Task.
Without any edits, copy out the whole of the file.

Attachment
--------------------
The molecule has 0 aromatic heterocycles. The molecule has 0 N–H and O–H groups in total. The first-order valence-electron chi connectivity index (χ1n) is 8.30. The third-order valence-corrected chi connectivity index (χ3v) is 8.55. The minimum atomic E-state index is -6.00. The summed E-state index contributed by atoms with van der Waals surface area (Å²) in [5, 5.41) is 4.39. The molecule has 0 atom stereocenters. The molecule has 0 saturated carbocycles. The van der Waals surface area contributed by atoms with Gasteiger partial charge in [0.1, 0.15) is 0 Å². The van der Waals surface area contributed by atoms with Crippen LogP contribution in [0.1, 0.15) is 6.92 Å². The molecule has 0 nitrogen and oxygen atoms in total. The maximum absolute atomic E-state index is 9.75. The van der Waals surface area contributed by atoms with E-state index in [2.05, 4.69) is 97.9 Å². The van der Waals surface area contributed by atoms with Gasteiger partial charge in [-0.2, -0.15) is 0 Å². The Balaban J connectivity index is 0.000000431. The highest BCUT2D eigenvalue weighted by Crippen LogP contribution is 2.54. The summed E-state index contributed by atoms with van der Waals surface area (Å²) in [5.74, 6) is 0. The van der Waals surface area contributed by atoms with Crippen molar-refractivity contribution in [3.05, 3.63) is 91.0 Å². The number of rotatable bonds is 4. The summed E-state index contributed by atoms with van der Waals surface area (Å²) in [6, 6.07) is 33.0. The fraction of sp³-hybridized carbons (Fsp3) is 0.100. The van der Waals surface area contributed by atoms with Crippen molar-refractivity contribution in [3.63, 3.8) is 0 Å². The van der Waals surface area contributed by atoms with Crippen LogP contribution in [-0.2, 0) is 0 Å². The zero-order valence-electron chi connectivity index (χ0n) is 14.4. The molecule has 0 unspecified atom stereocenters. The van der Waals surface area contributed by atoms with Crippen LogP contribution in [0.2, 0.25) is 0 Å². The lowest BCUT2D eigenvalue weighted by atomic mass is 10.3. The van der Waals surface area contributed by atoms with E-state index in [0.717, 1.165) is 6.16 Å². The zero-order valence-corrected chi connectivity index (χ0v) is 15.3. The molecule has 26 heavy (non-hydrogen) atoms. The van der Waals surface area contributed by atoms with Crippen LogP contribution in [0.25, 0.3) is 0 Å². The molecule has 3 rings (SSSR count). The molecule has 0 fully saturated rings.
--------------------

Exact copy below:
The molecule has 0 aromatic heterocycles. The molecule has 0 N–H and O–H groups in total. The first-order valence-electron chi connectivity index (χ1n) is 8.30. The third-order valence-corrected chi connectivity index (χ3v) is 8.55. The minimum atomic E-state index is -6.00. The summed E-state index contributed by atoms with van der Waals surface area (Å²) in [5, 5.41) is 4.39. The molecule has 0 atom stereocenters. The molecule has 0 saturated carbocycles. The van der Waals surface area contributed by atoms with Gasteiger partial charge in [0.1, 0.15) is 0 Å². The van der Waals surface area contributed by atoms with Crippen LogP contribution in [0.1, 0.15) is 6.92 Å². The molecule has 0 nitrogen and oxygen atoms in total. The maximum absolute atomic E-state index is 9.75. The van der Waals surface area contributed by atoms with E-state index in [2.05, 4.69) is 97.9 Å². The van der Waals surface area contributed by atoms with Gasteiger partial charge in [-0.2, -0.15) is 0 Å². The Balaban J connectivity index is 0.000000431. The highest BCUT2D eigenvalue weighted by Crippen LogP contribution is 2.54. The summed E-state index contributed by atoms with van der Waals surface area (Å²) in [5.74, 6) is 0. The van der Waals surface area contributed by atoms with Crippen molar-refractivity contribution in [3.05, 3.63) is 91.0 Å². The number of rotatable bonds is 4. The summed E-state index contributed by atoms with van der Waals surface area (Å²) in [6, 6.07) is 33.0. The fraction of sp³-hybridized carbons (Fsp3) is 0.100. The van der Waals surface area contributed by atoms with Crippen molar-refractivity contribution in [3.63, 3.8) is 0 Å². The van der Waals surface area contributed by atoms with Crippen LogP contribution in [-0.2, 0) is 0 Å². The zero-order valence-electron chi connectivity index (χ0n) is 14.4. The molecule has 0 unspecified atom stereocenters. The van der Waals surface area contributed by atoms with Crippen LogP contribution in [0.2, 0.25) is 0 Å². The lowest BCUT2D eigenvalue weighted by atomic mass is 10.3. The van der Waals surface area contributed by atoms with E-state index in [0.717, 1.165) is 6.16 Å². The zero-order valence-corrected chi connectivity index (χ0v) is 15.3. The molecule has 26 heavy (non-hydrogen) atoms. The van der Waals surface area contributed by atoms with Crippen LogP contribution in [0.25, 0.3) is 0 Å². The molecule has 3 rings (SSSR count). The molecule has 0 fully saturated rings.